It's literally in tourist central, and I should think especially good in the off hours, when you can really just enjoy the cosy and skip the twenty minute wait. Definitely recommend if you'd rather graze- they do lovely pate platters and the list of formaggio/sausage things is intense- and focus on the wine, rather than a traditional coursed meal.

          (We did move on to Alberto Pica for dessert, and, oh, my. Riso alla cannella? Basically an epiphany- the best of rice pudding and gelato, in one delightful cup.)

          Grazie for all the tips, I'm pulling for Trimani as our next victim....

      2. I was a classics major in Rome myself once (before there were wine bars) and (a) commend your enterprise and (b) am guessing you're based on the Gianicolo. You should get on a 75 bus and ride it to the end and go to Trimani. In Trastevere, piazza Trilussa, there's one calle La Mescita (pron MESH, and without getting into the history of the word, it means wine pouring, i.e. service by the glass), open only in the evening. There is one called Angolo Divino (www.angolodivino.com) near Campo de' Fiori. Never been to either. I do go to Casa Bleve (not cheap, but worth it for the experience) and the cozier Vecchia Bottega (formerly Bleve) in the Ghetto. Both have yummy foods at lunch and in the evening and very knowledgeable personnel. There are lots around town. Don't worry (too much) about tourist traps.

        1 Reply
        1. re: mbfant

          I just got back from two+ weeks in Rome. We had an apartment near the Campo and just about every night we were there we stopped in at L'Angolo Divino for a glass before going off to dinner. (Twice in fact we did not have to go far as we had dinner at the wine bar.) Massimo is the propritor and he is an absolute wealth of knowledge about all things wine and cheese, Italian of course. He would enthusiastically help with your wine education. In addition to probably a couple of thousand bottles in the wine bar, he has eight whites and eight reds by the glass, ranging from I think 3E to 9E. Three of the whites and three of the reds are half-price between 5 p.m. and 10 p.m. Monday through Friday only. In addition, he offers a cheese plate and a plate of salumi -- all D.O.P. in both cases -- for 10E each. Most of the nights we let him select a bottle for (the four of) us, and it was usually in the 15 to 18E range. One we especially liked and would never have known about on our own was an organic ("biologico") red blend from Lazio; without out my trip notes I think the name was Trufliccio. All in all it is a most convivial place to just sit and relax.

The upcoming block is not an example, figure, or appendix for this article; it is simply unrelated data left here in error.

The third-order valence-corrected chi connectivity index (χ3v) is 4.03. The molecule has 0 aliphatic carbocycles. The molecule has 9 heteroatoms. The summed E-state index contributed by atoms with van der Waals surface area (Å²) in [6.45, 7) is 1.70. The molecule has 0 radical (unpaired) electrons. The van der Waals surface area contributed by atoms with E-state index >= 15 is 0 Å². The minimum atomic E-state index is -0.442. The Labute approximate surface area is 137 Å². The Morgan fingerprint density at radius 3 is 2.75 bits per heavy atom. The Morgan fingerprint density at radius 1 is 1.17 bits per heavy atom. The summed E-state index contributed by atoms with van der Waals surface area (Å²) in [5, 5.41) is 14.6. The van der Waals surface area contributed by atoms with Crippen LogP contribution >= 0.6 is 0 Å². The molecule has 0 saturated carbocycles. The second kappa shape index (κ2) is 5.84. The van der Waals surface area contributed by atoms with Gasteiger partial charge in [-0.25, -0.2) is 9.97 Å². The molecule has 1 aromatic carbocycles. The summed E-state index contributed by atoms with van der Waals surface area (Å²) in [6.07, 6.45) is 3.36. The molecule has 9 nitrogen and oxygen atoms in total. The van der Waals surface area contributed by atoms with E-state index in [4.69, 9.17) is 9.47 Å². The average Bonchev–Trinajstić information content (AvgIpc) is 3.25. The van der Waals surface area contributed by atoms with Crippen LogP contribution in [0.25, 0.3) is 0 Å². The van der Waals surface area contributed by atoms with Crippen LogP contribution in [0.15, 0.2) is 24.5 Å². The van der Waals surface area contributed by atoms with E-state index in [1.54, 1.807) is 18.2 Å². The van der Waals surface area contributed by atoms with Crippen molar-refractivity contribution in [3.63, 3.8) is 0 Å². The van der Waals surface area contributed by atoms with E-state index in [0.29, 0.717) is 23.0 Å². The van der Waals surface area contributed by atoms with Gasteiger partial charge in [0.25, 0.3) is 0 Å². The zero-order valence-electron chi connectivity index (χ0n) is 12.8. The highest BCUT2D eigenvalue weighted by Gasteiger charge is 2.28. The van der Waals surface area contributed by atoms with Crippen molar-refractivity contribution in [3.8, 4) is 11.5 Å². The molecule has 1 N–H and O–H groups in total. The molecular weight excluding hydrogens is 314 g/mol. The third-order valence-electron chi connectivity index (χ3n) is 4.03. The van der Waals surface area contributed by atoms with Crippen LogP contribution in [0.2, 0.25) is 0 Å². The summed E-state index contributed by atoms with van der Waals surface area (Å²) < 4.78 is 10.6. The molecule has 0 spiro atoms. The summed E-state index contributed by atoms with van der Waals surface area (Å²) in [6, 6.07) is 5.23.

2. There is a great wine bar almost directly across the street from Da Baffetto off of piazza Navona, via del governo vecchio, 7x? Truly lovely

          1. trimani is never too far from anywhere in rome. pretty much ground zero, transportation wise. give it a shot.

            1. Vin Allegro in Trastevere, Piazza Arcquati 114 was where I always went for an unpretentious glass of wine. It looks like your grandmother's attic with funky lighting, chessboards, etc. Really good selection by the glass. 9 times out of 10 they're playing the Beatles - the flamboyant owner's favorite... It *is* in the middle of a parking lot, but then, most of Rome's squares double as parking lots anyway. :)

              1. Try Tramonti & Muffati at Via Santa Maria Ausiliatrice 105 ( phone 06 780 1342) near the Colli Albani stop on the A line. If the subway is still under construction it might be a problem because they only open at 8:00pm. It's a wine store with a few tables. The gentleman who runs it is exceedingly knowledgeable about wine; he loves to explain where everything comes from and what is special about each choice. He and his sister produce a short menu of wonderful dishes to go with the drinking. Be sure to book it. It's definitely a place where you will be able to learn and relax.